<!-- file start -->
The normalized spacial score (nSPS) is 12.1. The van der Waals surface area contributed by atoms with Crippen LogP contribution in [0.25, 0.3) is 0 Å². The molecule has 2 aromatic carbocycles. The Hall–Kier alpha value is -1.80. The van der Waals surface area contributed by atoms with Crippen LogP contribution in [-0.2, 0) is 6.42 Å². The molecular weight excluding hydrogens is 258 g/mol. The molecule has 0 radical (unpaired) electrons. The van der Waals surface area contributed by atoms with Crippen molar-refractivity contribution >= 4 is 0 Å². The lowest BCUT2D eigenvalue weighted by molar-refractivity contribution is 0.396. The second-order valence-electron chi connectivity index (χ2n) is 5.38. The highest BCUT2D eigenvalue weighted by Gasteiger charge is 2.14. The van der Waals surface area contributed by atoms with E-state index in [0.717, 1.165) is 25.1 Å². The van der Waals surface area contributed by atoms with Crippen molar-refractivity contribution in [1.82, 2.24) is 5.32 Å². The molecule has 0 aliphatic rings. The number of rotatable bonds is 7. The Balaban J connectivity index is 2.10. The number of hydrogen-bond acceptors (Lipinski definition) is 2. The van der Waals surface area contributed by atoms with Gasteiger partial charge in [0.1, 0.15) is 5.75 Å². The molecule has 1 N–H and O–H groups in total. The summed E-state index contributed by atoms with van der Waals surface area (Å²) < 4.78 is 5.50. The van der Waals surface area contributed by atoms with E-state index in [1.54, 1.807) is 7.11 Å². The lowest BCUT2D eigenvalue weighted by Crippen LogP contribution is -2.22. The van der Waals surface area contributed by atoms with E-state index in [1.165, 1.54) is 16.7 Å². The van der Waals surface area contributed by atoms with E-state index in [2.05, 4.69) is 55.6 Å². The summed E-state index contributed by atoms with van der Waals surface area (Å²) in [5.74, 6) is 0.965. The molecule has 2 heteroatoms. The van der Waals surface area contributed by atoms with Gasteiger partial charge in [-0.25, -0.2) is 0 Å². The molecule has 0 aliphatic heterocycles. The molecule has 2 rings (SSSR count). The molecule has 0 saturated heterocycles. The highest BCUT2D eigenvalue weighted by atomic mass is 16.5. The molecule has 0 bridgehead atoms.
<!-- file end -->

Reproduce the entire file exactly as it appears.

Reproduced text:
The normalized spacial score (nSPS) is 12.1. The van der Waals surface area contributed by atoms with Crippen LogP contribution in [0.25, 0.3) is 0 Å². The molecule has 2 aromatic carbocycles. The Hall–Kier alpha value is -1.80. The van der Waals surface area contributed by atoms with Crippen LogP contribution in [-0.2, 0) is 6.42 Å². The molecular weight excluding hydrogens is 258 g/mol. The molecule has 0 radical (unpaired) electrons. The van der Waals surface area contributed by atoms with Crippen molar-refractivity contribution >= 4 is 0 Å². The lowest BCUT2D eigenvalue weighted by molar-refractivity contribution is 0.396. The second-order valence-electron chi connectivity index (χ2n) is 5.38. The highest BCUT2D eigenvalue weighted by Gasteiger charge is 2.14. The van der Waals surface area contributed by atoms with E-state index in [0.717, 1.165) is 25.1 Å². The van der Waals surface area contributed by atoms with Crippen molar-refractivity contribution in [1.82, 2.24) is 5.32 Å². The molecule has 0 aliphatic rings. The number of rotatable bonds is 7. The Balaban J connectivity index is 2.10. The number of hydrogen-bond acceptors (Lipinski definition) is 2. The van der Waals surface area contributed by atoms with Gasteiger partial charge in [0.1, 0.15) is 5.75 Å². The molecule has 1 N–H and O–H groups in total. The summed E-state index contributed by atoms with van der Waals surface area (Å²) < 4.78 is 5.50. The van der Waals surface area contributed by atoms with E-state index in [1.54, 1.807) is 7.11 Å². The lowest BCUT2D eigenvalue weighted by Crippen LogP contribution is -2.22. The van der Waals surface area contributed by atoms with E-state index in [1.165, 1.54) is 16.7 Å². The van der Waals surface area contributed by atoms with E-state index in [2.05, 4.69) is 55.6 Å². The summed E-state index contributed by atoms with van der Waals surface area (Å²) in [5.74, 6) is 0.965. The molecule has 2 heteroatoms. The van der Waals surface area contributed by atoms with Gasteiger partial charge in [-0.25, -0.2) is 0 Å². The molecule has 0 aliphatic heterocycles. The molecule has 2 rings (SSSR count). The molecule has 0 saturated heterocycles. The highest BCUT2D eigenvalue weighted by atomic mass is 16.5. The molecule has 0 bridgehead atoms.